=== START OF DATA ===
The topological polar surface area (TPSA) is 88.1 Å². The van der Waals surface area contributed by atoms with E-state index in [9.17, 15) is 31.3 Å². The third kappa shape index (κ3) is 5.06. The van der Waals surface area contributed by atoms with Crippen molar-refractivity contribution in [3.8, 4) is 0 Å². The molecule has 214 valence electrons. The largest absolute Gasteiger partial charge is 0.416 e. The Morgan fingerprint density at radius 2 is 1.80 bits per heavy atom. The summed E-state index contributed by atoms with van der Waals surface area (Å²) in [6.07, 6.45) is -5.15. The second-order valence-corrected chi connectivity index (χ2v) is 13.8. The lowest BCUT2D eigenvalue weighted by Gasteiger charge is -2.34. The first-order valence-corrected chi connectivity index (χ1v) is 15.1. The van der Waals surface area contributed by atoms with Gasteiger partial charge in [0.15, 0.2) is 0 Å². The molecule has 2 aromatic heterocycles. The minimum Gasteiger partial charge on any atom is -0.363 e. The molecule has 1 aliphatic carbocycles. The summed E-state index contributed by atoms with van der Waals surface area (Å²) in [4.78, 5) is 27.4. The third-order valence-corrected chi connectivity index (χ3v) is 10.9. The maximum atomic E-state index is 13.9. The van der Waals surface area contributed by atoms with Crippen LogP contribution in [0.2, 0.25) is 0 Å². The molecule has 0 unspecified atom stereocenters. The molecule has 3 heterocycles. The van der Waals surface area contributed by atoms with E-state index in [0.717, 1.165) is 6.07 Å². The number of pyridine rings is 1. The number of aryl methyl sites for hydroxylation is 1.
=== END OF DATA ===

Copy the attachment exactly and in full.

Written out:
The topological polar surface area (TPSA) is 88.1 Å². The van der Waals surface area contributed by atoms with E-state index in [9.17, 15) is 31.3 Å². The third kappa shape index (κ3) is 5.06. The van der Waals surface area contributed by atoms with Crippen molar-refractivity contribution in [3.8, 4) is 0 Å². The molecule has 214 valence electrons. The largest absolute Gasteiger partial charge is 0.416 e. The Morgan fingerprint density at radius 2 is 1.80 bits per heavy atom. The summed E-state index contributed by atoms with van der Waals surface area (Å²) in [6.07, 6.45) is -5.15. The second-order valence-corrected chi connectivity index (χ2v) is 13.8. The lowest BCUT2D eigenvalue weighted by Gasteiger charge is -2.34. The first-order valence-corrected chi connectivity index (χ1v) is 15.1. The van der Waals surface area contributed by atoms with Gasteiger partial charge in [0.15, 0.2) is 0 Å². The molecule has 2 aromatic heterocycles. The minimum Gasteiger partial charge on any atom is -0.363 e. The molecule has 1 aliphatic carbocycles. The summed E-state index contributed by atoms with van der Waals surface area (Å²) in [4.78, 5) is 27.4. The third-order valence-corrected chi connectivity index (χ3v) is 10.9. The maximum atomic E-state index is 13.9. The van der Waals surface area contributed by atoms with Crippen LogP contribution in [0.2, 0.25) is 0 Å². The molecule has 0 unspecified atom stereocenters. The molecule has 3 heterocycles. The van der Waals surface area contributed by atoms with E-state index in [0.717, 1.165) is 6.07 Å². The number of pyridine rings is 1. The number of aryl methyl sites for hydroxylation is 1.